The theoretical credit for the position would be $482.50, but the theoretical "investment" or buying-power effect would be $529.30, the same number withheld for that theoretical long option purchase already discussed. The wings are 10 points apart, and a $2.95 commission was charged for each of the four options that comprise this position. That makes the calculation for the buying-power effect $10-point wings x 100 multiplier - $482.50 credit + 4($2.95) commissions = $529.30.
We have that same buying-power effect as with the theoretical long call or put purchase. To make a 10 percent profit on that IBM butterfly, we need to collect $52.93 + 4($2.95) = $64.73 in profit. Remember, this time, our hypothetical trader has four options to close, so that $2.95 commission will be multiplied by 4. We can look at the strategy summary seen above or even a theoretical profit/loss graph and see that it is possible for the theoretical trader to collect that desired 10 percent profit, and more.
When the trader was figuring out the point at which the long put or call would provide that much profit, the calculated figure plus commissions was just tacked onto the purchase price. The long call or put would need to be valued at that level to provide the needed profit. Does the trader again tack the 10 percent profit plus commission cost ($64.73, in this case) onto the $529.30 buying-power effect to determine the point at which that 10 percent profit would be available?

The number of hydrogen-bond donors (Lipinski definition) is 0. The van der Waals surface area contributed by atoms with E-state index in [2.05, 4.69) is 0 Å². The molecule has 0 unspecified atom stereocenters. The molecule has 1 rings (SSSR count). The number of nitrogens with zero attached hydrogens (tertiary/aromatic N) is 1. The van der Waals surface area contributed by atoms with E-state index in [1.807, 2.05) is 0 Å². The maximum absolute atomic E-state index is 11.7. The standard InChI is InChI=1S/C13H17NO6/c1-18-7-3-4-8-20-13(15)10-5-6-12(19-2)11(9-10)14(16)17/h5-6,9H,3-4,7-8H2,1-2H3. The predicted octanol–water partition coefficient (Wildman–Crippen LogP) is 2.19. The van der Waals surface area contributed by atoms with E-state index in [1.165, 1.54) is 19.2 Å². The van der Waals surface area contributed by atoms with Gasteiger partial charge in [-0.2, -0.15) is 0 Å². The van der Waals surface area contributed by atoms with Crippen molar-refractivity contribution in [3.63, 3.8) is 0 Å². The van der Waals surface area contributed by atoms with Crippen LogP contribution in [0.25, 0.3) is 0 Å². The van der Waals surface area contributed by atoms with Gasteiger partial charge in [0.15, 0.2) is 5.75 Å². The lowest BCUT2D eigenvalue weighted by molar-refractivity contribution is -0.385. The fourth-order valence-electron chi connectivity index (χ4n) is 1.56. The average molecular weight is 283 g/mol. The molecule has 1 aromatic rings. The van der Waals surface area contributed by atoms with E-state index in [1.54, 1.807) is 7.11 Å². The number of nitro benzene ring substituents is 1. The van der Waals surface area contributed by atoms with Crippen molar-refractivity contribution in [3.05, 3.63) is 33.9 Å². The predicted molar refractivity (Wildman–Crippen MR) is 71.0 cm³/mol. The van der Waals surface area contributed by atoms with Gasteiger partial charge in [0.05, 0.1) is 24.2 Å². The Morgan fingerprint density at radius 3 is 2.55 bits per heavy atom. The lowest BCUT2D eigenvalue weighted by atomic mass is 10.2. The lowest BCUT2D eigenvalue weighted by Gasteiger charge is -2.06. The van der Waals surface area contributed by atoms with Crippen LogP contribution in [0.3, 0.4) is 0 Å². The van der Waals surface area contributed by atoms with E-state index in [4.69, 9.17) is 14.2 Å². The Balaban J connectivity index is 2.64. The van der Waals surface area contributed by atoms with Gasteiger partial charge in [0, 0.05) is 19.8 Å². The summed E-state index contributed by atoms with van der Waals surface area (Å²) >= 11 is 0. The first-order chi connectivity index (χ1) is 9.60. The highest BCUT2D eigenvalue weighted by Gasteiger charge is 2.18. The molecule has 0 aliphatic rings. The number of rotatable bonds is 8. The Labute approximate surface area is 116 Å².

No. This time, our theoretical trader collected a credit for the iron butterfly, with the iron butterfly being sold. Regular butterflies are different, of course, requiring a debit. In order to collect that 10 percent profit on the buying-power effect of $529.30, that iron-butterfly trader has to be able to buy-to-close the iron butterfly for $64.73 less than the original $482.50. That means the trader has to be able to buy-to-close the iron butterfly for $482.50 - $64.73 = $417.77 or $4.17 per contract or less. [We're rounding down this time because to pay $4.18 would collect less than 10 percent.]
This calculation may seem a bit confusing, so let's try it out from a different angle. Let's see if this calculation works to provide the desired 10 percent profit on the buying-power effect. If the trader bought the iron butterfly back at $4.17 per contract, the trader would pay a $417.00 debit plus $11.80 in commissions, so would pay a total of $428.80. The trader originally collected $482.50. The raw profit would be $482.50 - $428.80 = $53.70. That's $53.70/$529.30 = 0.101 or 10.1 percent. Remember that $529.30 was the buying-power effect of the iron butterfly. The desired 10 percent profit on the buying-power effect was collected.
The point is that when one calculates profits, many traders calculate those profits against the buying power or margin withheld by the brokerage. Once that calculation is made, however, the rest of the calculations may differ according to the strategy. This isn't the only way to calculate profits, but this is the way to determine whether you're making the desired profit on the actual money that is withheld from your account during the duration of the trade.